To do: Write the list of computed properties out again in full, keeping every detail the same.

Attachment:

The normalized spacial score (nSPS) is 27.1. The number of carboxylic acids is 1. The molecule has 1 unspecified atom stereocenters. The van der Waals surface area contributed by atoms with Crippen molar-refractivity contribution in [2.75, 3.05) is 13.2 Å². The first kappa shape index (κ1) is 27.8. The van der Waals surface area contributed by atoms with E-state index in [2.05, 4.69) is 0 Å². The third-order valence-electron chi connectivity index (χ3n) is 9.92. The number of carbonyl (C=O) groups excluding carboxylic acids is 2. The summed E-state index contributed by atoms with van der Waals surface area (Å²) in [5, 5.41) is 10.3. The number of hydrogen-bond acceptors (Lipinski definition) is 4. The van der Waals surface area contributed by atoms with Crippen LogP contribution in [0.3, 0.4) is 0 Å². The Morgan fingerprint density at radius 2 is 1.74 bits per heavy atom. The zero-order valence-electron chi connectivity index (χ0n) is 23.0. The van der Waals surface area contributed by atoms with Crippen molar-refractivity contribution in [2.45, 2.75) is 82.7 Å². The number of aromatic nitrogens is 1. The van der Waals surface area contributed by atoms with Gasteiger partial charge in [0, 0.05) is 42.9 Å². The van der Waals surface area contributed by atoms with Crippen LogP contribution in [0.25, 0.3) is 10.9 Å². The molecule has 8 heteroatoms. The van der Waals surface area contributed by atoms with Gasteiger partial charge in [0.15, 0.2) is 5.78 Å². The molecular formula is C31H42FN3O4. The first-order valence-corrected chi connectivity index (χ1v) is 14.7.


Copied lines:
The normalized spacial score (nSPS) is 27.1. The number of carboxylic acids is 1. The molecule has 1 unspecified atom stereocenters. The van der Waals surface area contributed by atoms with Crippen molar-refractivity contribution in [2.75, 3.05) is 13.2 Å². The first kappa shape index (κ1) is 27.8. The van der Waals surface area contributed by atoms with E-state index in [2.05, 4.69) is 0 Å². The third-order valence-electron chi connectivity index (χ3n) is 9.92. The number of carbonyl (C=O) groups excluding carboxylic acids is 2. The summed E-state index contributed by atoms with van der Waals surface area (Å²) in [5, 5.41) is 10.3. The number of hydrogen-bond acceptors (Lipinski definition) is 4. The van der Waals surface area contributed by atoms with Crippen LogP contribution in [0.3, 0.4) is 0 Å². The Morgan fingerprint density at radius 2 is 1.74 bits per heavy atom. The zero-order valence-electron chi connectivity index (χ0n) is 23.0. The van der Waals surface area contributed by atoms with Crippen molar-refractivity contribution in [2.45, 2.75) is 82.7 Å². The number of aromatic nitrogens is 1. The van der Waals surface area contributed by atoms with Gasteiger partial charge in [0, 0.05) is 42.9 Å². The van der Waals surface area contributed by atoms with Crippen LogP contribution in [0.25, 0.3) is 10.9 Å². The molecule has 8 heteroatoms. The van der Waals surface area contributed by atoms with Gasteiger partial charge in [0.15, 0.2) is 5.78 Å². The molecular formula is C31H42FN3O4. The first-order valence-corrected chi connectivity index (χ1v) is 14.7.